It can’t be written that Oral Roberts University’s previous golf facility was inadequate. That’s because there was no previous golf facility.
For a program that dates to 1977, there never had been an actual home base for ORU golfers. There never had been a locker room or an on-campus facility. There was a racquetball court in which Golden Eagle players could hit balls into a net.
Now, the ORU program has a tremendous home — the John and Cheryl Clerico Golf Complex.
Of the nearly 350 NCAA Division I golf programs, ORU coach Lance Watson says, “maybe 5% have we what have now.”
For five years, ORU athletic director Mike Carter has overseen a flurry of activity related to the development of new facilities and the renovation of others.
When ORU basketball fans enter the Mabee Center for games this season, they’ll be stunned by the presence of a new state-of-the-art video board that, at 32 feet in length and 16 feet in height, is slightly larger than the University of Tulsa’s beautiful Reynolds Center video board.
As a former five-time time Southern Hills club champion, Carter is passionate about golf. His work on this ORU golf project qualifies as a labor of love.
On Nov. 9, Carter and Watson will preside over a dedication and ribbon-cutting of the John and Cheryl Clerico Golf Complex, a 5,200-square-foot space that also includes the Bill Brogden Golf Performance Center.
Outside, on previously undeveloped ground that envelops the building, is the Bob Canada Short Game Facility. The Brogden Performance Center includes a high-tech putting studio and a strength-and-conditioning area for the athletes. Former Oklahoma State golfer Jonathan Moore, the 2006 NCAA individual champion, designed the fitness area.
The Canada short-game practice area includes a pitching green and target greens positioned at 100, 125 and 150 yards.
In 1977-85, Brogden was ORU’s first golf coach. He went on to coach TU’s program. Canada coached the ORU men in 1991-2006. Watson coaches ORU’s women’s and men’s teams — the women since 2000 and the men also since Canada’s retirement.
“To have a golf facility with offices and a hitting bay — there are at least 50 schools that have that,” said Carter, ORU’s athletic director since 1994. “But to have it on campus, and with a country club finish, it’s rare.
“It’s just amazing that it all came together like it did. We call it a God thing.”
Over a period of 15 years, other campus locations had been considered for a possible golf facility. There were always disruptive circumstances, though, and the Golden Eagles remained stuck with their racquetball court situation.
This year, ORU purchased from Victory Christian a building on the southwest corner of 81st Street and Delaware Avenue. There wasn’t an immediate, specific plan for the building, but eventually it was determined that the colleges of nursing and engineering would be moved there. Also, there now are classrooms for the entrepreneurial students.
When Carter toured the building, he had the idea for a golf facility. After surveying the available space and an L-shaped hallway, Watson was skeptical.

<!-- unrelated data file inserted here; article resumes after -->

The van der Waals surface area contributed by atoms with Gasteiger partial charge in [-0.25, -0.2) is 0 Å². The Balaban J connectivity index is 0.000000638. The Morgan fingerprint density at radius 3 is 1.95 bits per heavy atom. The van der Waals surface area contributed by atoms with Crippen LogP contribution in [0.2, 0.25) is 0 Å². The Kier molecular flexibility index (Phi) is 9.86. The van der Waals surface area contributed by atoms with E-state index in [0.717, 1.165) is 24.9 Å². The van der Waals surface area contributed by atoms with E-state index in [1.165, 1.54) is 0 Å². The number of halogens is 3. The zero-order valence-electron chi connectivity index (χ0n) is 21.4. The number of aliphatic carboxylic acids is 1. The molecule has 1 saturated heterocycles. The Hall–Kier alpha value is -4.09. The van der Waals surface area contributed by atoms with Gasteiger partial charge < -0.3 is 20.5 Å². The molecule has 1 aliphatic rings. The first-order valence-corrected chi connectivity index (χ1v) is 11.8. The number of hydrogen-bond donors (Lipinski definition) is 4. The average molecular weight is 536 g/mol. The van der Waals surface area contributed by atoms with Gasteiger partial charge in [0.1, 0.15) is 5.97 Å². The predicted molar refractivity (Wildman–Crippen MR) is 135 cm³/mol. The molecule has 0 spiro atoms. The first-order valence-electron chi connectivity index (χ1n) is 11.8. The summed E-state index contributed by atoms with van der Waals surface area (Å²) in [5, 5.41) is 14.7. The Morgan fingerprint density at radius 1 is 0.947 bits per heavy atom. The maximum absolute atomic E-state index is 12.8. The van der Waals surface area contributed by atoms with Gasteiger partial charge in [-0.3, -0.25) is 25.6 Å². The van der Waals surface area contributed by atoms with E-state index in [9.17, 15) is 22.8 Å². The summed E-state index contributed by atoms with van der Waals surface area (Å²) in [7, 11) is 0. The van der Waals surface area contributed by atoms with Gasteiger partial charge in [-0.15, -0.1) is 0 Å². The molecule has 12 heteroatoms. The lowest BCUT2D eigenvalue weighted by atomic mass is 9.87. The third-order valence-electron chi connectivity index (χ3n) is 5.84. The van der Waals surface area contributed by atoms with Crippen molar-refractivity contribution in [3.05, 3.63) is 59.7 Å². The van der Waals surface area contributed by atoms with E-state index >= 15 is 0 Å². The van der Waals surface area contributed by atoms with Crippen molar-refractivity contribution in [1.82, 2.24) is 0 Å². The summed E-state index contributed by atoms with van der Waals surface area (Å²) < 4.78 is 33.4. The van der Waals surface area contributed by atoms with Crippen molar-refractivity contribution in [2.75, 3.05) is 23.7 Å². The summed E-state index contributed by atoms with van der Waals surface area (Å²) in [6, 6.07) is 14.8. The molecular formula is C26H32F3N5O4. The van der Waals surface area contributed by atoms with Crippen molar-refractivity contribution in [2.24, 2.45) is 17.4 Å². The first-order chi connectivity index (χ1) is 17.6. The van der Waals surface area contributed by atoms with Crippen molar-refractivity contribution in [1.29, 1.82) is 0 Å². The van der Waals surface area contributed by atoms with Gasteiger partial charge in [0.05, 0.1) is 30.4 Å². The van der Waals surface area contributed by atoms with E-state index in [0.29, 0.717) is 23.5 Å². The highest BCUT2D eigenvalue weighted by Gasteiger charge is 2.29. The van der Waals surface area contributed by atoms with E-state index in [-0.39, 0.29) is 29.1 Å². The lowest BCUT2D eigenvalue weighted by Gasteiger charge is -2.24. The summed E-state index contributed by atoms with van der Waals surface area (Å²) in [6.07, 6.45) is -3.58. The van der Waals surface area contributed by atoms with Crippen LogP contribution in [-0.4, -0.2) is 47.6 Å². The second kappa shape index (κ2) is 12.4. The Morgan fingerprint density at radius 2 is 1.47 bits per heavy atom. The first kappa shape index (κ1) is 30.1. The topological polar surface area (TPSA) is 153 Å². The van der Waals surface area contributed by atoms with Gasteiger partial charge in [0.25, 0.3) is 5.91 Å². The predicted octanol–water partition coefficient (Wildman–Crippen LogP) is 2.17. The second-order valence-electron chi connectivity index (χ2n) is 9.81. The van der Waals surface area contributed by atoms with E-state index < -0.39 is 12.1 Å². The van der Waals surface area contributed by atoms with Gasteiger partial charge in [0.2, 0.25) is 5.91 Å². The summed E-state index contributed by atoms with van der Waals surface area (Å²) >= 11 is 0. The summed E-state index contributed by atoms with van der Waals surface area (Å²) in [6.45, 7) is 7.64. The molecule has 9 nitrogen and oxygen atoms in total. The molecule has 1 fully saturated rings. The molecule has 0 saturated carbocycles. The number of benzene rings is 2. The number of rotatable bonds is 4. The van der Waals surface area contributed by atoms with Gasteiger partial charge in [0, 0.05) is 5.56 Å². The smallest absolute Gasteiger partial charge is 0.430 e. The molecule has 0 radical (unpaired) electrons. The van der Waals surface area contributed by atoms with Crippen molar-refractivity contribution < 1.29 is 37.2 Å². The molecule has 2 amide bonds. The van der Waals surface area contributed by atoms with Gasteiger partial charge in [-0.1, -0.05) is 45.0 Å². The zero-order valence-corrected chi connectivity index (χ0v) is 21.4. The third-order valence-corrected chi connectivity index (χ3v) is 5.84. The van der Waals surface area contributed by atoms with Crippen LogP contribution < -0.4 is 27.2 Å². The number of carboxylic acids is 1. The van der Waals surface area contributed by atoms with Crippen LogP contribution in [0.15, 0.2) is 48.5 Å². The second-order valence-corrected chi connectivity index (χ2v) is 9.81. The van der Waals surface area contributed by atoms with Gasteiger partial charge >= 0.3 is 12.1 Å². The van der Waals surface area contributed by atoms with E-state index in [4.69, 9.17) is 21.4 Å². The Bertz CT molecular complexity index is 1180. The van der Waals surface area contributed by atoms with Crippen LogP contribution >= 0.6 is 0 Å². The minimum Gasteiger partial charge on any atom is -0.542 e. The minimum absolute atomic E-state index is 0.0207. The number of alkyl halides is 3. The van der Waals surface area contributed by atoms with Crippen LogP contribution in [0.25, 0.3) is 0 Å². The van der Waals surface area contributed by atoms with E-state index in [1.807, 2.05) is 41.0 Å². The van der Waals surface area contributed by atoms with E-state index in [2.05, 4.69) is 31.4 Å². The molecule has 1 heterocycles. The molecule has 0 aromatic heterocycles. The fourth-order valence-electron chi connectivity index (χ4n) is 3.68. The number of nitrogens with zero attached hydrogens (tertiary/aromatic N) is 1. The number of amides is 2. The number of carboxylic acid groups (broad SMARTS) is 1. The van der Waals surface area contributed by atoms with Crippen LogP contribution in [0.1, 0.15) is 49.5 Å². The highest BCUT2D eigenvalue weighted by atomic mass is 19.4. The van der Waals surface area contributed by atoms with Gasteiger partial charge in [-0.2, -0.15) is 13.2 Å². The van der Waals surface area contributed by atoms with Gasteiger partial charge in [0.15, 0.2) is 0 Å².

“I promise you,” Carter told Watson, “this can work.”
As Watson crafted the design on a spiral notebook, Carter reached out to John Clerico, a Bartlesville native and longtime Tulsa resident who owns an investment company and serves on the boards of several major companies.
Carter and Clerico both attended Oklahoma State during the 1960s, but not during the same years. While both were members of the Sigma Chi fraternity, they had never met until a frat reunion a few years ago.
As they became friends and played a lot of golf at Southern Hills and elsewhere, Carter and Clerico would discuss donation possibilities.
“Cheryl and I have always been huge college golf fans,” Clerico said in reference to his wife of 12 years. “I was really disappointed when TU abandoned their (men’s) golf program. Shortly after that, I got to know Mike. We became friends and talked about what I might be able to do to help one of ORU’s programs.
“If you’re Boone Pickens, you can write a check for whatever amount you want. For the amount of money I was working with, I wanted it to have a real impact. What can really make a difference? At ORU, where they have to work harder for everything, I felt like I could do that with the golf program.”
In June, Clerico agreed to provide the lead gift on the $1 million golf project.
Clerico has a history of difference-making donations. When Oklahoma State renovated its men’s basketball locker room several years ago, that process was driven by his donation. His image is mounted near the entrance of the Cowboys locker room, and an image of him and Cheryl is mounted near the entrance of ORU’s John and Cheryl Clerico Golf Complex.
“This was just something I believed in, and for the amount of money I was able to give, I’m very impressed with what I see here today,” Clerico said Tuesday during his tour of the ORU facility. “It’s great. Our hope is that this restores ORU as a nationally relevant golf program.”
Over the past five years, ORU has invested about $6 million in athletics projects. There were dramatic renovations of both the women’s and men’s basketball locker rooms, along with a complete makeover of the practice gym (including a new court).
New facilities include the Case Soccer Complex, the ONEOK Sports Complex for track and the Bernis Duke Tennis Center.
At J.L. Johnson Stadium, there is a new infield turf, a new scoreboard and a new bullpen. Soon, for the first time since the original lights were installed more than 40 years ago, ORU’s ballpark gets better lighting.
ORU’s other programs always had facilities, even if they originally were modest. Within a period of a few months, ORU golf has graduated from having basically nothing to having something special.
Carter’s vision and Clerico’s generosity combined to result in the development of a striking, comprehensive golf complex.